Berg noted that the best way to tackle heat risks is to have health-based warnings and advisories in place, along with more sophisticated interventions so that cities and counties can help vulnerable people prepare. The idea is to create a more impact-based heat warning system that is tied to what past data and what that tells scientists about the danger to populations in the area.

"We are still working on this, but we have so far been able to see robust relationships between increased risk of mortality and heat," Berg confirmed. "For daily mortality going back to 1975, we've been able to see across the metropolitan areas a stronger relationship between heat and death in Milwaukee than Madison. Part of this is a population size thing, Milwaukee is bigger than Madison, but it may be due to demographic differences between these two cities as well. In Milwaukee, we see a 10 percent increase in overall deaths on days that are hot and dry, and 4-5 percent on hot and humid days, but we also observed severe racial disparities, with Milwaukee's Black population facing significantly higher risk on the hottest days than the rest of the population."

This research from Berg and Kalkstein has led the Wisconsin Heat Health Network to move forward with a variety of initiatives. From an educational standpoint, the collective is sharing this information with Madison and Milwaukee leaders to bring awareness to the issue and encourage changes that will help to mitigate the risks. These changes include improved assistance for the vulnerable as well as infrastructure solutions such as planting more trees or adding reflective roofing to buildings to help deflect heat.

Additionally, the collective is working within the Network to implement a new warning system that would take into account the mortality data in addition to the heat index. The Wisconsin Department of Health Services has submitted a proposal to the Centers for Disease Control so such a system can be developed for Southern Wisconsin.

"Right now, if you hear there is a heat warning, it essentially means that the temperatures have met a meteorological threshold that was arbitrarily set," Kalkstein said. "We prefer an approach that deals with an outcome. So, our warning system is based on the algorithms and formulas we developed out of the work that tells us the condition and what mortality we can expect. We're hoping to connect with the National Weather Service once our work is complete about using the heat health warning system as a guidance tool for calling a heat warning."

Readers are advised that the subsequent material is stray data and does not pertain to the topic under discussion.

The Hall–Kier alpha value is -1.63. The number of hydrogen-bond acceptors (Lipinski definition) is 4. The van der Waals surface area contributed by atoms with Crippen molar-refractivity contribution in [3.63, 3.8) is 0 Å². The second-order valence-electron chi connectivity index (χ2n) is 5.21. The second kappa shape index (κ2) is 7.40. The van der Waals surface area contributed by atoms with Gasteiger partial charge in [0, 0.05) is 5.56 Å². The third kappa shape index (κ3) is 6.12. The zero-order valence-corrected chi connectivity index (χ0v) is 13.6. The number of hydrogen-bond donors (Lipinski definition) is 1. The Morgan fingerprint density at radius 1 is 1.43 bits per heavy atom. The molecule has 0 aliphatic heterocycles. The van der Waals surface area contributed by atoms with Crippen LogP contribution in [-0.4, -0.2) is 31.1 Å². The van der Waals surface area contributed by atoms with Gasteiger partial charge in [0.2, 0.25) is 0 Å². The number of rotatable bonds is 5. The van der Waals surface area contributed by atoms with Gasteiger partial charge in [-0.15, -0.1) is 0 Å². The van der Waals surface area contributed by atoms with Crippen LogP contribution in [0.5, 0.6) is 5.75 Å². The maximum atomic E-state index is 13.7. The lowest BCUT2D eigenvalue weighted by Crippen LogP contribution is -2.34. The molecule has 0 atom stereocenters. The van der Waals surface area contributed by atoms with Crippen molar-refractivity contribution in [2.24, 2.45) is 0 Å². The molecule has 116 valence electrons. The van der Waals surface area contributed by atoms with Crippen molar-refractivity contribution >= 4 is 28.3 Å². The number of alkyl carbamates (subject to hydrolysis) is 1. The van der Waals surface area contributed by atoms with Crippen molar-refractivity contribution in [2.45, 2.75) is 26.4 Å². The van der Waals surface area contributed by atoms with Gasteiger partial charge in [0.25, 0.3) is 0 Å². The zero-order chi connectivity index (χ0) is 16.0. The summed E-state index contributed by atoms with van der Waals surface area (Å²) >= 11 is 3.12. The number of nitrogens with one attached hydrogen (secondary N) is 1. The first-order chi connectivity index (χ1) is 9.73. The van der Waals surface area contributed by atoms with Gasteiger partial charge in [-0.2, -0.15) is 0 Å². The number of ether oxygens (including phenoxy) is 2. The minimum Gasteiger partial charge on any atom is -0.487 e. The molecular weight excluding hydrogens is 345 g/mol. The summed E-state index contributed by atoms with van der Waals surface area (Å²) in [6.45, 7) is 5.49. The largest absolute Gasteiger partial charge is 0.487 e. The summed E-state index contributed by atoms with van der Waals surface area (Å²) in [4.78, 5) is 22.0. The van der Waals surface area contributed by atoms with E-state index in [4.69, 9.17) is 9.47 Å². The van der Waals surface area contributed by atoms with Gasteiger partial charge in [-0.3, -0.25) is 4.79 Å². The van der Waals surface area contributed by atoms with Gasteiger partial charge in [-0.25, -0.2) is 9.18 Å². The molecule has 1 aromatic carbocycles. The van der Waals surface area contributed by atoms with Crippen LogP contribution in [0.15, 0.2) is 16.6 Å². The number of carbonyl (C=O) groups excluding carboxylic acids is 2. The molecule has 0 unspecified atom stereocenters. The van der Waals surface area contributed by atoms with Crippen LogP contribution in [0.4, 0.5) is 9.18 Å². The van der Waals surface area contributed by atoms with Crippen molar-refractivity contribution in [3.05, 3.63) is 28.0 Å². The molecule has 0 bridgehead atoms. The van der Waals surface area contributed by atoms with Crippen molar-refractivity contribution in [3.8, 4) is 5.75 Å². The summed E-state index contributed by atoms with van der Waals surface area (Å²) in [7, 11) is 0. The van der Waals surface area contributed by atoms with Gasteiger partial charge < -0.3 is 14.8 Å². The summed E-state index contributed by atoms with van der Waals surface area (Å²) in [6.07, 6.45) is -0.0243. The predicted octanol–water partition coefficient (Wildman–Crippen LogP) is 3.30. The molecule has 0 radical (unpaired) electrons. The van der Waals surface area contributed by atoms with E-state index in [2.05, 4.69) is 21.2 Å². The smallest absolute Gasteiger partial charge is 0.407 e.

Additionally, in his role as chief heat science advisor for the Arsht-Rockefeller Foundation Resilience Center, Kalkstein is working on a heat wave categorization system. As a part of this project, they've selected four pilot areas to study, and Wisconsin has been selected as one of the pilot locations along with Kansas City, Los Angeles, and Miami-Dade County in Florida.

"We are going to take a retrospective look at how heat waves would have ranked in the past, sort of similar to how hurricanes are categorized," Kalkstein said. "So, there are different interventions for each level of the categories, and we think it's important to do this for heat waves. The National Services in Greece are enthusiastic about the system and are considering using it for major urban areas around the country."

From Greece to Madison, what started as a simple call between Luter and Kalkstein has grown into a collective with international appeal.

"Again, from just a phone call with Gavin to where we are now is just an enormous thing," Kalkstein said.

And, while there is more work to do the collaborative is excited for the next steps and to see how the partnerships can help to mitigate the risks of heat in urban areas.

"This effort goes to show that there is power to getting a mix of practitioners and academics in the room to talk about what they see as important issues," Luter said. "This is a perfect example of what we hope comes from the UniverCity Alliance beyond the typical UniverCity Year program that most people know about. This speaker series turned into a multi-year engagement that is ongoing. I'm so thankful that this group has worked so hard on this under-appreciated aspect related to climate change: the urban effect. Ultimately, we want to prevent deaths associated with , and I think this is the right team to usher in the necessary changes."


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Citation: Why cities around Wisconsin are feeling the heat (2021, September 13) retrieved 22 September 2021 from https://phys.org/news/2021-09-cities-wisconsin.html